"There was a possibility of losing 10 points on two decisions in that game. We've been practicing 20-something days and all of last spring. You have to live it out. That was probably more meaningful to him than anything you can say in a pass skeleton drill or even an 11-on-11 drill. It was closer to a real game, and I think it hopefully resonated with him more than what we would say in a meeting."
Murray said that it did.
Although there's a big part of him that wants to try and make a big play every time he handles the football, Murray knows for the team to be successful he needs to play smart.
"I'm continuing to learn every day and that's the goal. To practice hard, make plays then go back that night and watch film with the coaches and make improvements. I know I'm not going to be perfect, there's going to be things to work on, there's going to be an open receiver that you might miss or this and that," he said. "The one thing you can do is go back and learn and I think I've learned a lot from this camp, spring and summer and I've learned what things I can and can't do. I think I've been through pretty much every situation. I feel comfortable. I've really taken Coach Bobo's and Coach Richt's advice. As long as I continue to take the right steps I think I'll be successful in the end."
Wide receiver Kris Durham said there's nothing wrong with Murray's technique and actually gives him a glowing critique.
As a former roommate of quarterback Matthew Stafford, Durham said there's already parts of Murray's game that are already on par with the current Detroit Lion QB.
"He's got a touch that I didn't even see from Matthew when he was here. He's probably a better deep ball thrower than Matthew," Durham said. "On short routes, Matthew might knock you down, Aaron will put it on the money."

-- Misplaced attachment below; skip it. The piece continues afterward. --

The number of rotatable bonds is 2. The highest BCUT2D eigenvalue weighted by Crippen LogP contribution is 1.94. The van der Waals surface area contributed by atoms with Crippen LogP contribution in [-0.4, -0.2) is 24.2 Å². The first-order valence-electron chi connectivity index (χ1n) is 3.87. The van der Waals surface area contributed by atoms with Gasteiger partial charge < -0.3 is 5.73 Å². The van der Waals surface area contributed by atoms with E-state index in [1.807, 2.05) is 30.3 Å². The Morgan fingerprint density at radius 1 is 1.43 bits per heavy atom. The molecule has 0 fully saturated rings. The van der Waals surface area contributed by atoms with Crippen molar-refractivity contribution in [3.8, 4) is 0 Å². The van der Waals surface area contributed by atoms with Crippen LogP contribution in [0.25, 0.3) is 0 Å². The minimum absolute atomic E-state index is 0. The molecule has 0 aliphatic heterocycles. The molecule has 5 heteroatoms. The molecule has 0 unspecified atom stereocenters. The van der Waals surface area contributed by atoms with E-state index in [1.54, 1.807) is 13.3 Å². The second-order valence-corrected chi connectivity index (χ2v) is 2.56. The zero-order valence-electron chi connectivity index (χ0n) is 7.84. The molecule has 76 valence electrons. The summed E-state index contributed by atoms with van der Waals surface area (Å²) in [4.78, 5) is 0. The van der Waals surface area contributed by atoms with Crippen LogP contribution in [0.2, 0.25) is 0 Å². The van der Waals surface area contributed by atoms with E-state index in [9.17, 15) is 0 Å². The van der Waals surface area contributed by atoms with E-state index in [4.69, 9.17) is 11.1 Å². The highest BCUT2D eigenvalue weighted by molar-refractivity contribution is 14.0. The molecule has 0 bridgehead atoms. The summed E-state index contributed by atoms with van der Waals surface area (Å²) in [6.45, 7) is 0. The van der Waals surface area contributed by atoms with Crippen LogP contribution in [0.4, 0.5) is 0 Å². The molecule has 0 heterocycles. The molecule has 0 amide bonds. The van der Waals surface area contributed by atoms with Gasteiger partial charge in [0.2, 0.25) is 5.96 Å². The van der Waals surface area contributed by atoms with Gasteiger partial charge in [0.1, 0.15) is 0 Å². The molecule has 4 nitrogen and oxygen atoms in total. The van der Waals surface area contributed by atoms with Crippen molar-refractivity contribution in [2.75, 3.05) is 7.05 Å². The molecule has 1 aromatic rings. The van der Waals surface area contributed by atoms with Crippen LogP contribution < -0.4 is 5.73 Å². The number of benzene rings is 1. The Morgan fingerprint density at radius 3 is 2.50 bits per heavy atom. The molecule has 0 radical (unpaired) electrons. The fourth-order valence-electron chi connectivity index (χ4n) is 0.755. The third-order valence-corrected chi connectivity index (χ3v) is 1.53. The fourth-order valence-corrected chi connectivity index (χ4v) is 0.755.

Richt would rather not make such comparisons.
Unfortunately for him, it's already begun.
Already, some have queried whether Murray will enjoy the same type of success as another former redshirt did under Richt - David Greene.
"Greene was really the only one who kind of went through it unscathed or close to being unscathed. Greene was very, very disciplined in what he did. Greene created a lot of great habits as a redshirt freshman in that spring and fall," Richt said. "He rarely did the heroic thing or sometimes the boneheaded thing, where Stafford, he wanted to make plays. He was about making plays. He was about wanting to do great things and guys with that kind of arm strength and that kind of ability, they can't help themselves sometimes."
Take Stafford's freshman campaign, for example.
Blessed with one of the strongest arms ever for a quarterback at Georgia, Stafford would often try to make something happen and mistakes were often the result.
" We struggled with Stafford because we turned the ball over a bunch with him. At the end of the year when we quit turning it over, we won. We beat a No. 5 Auburn at Auburn, and I guess we beat Georgia Tech and we beat Virginia Tech, who had the No. 1 defense in the country that year. He finally just quit trying to be that hero," Richt said. "We struggled with Matthew as the starting quarterback as a freshman and we struggled a little bit less with Greene because of the decisions those guys made."
Where will Murray fall into the discussion?
Time will tell. He's just ready to find out for himself, amped up or not.
"If you're not nervous, amped up to go play, that's what makes football, football. That's what makes it exciting to go out there and play," Murray said. "It's the excitement that you've worked since January getting ready for this game, now it's here, it's time to hit somebody in another jersey instead of wailing on your guys. To see a different defense other than our defense is exciting. If you're not excited, you ought to not be playing."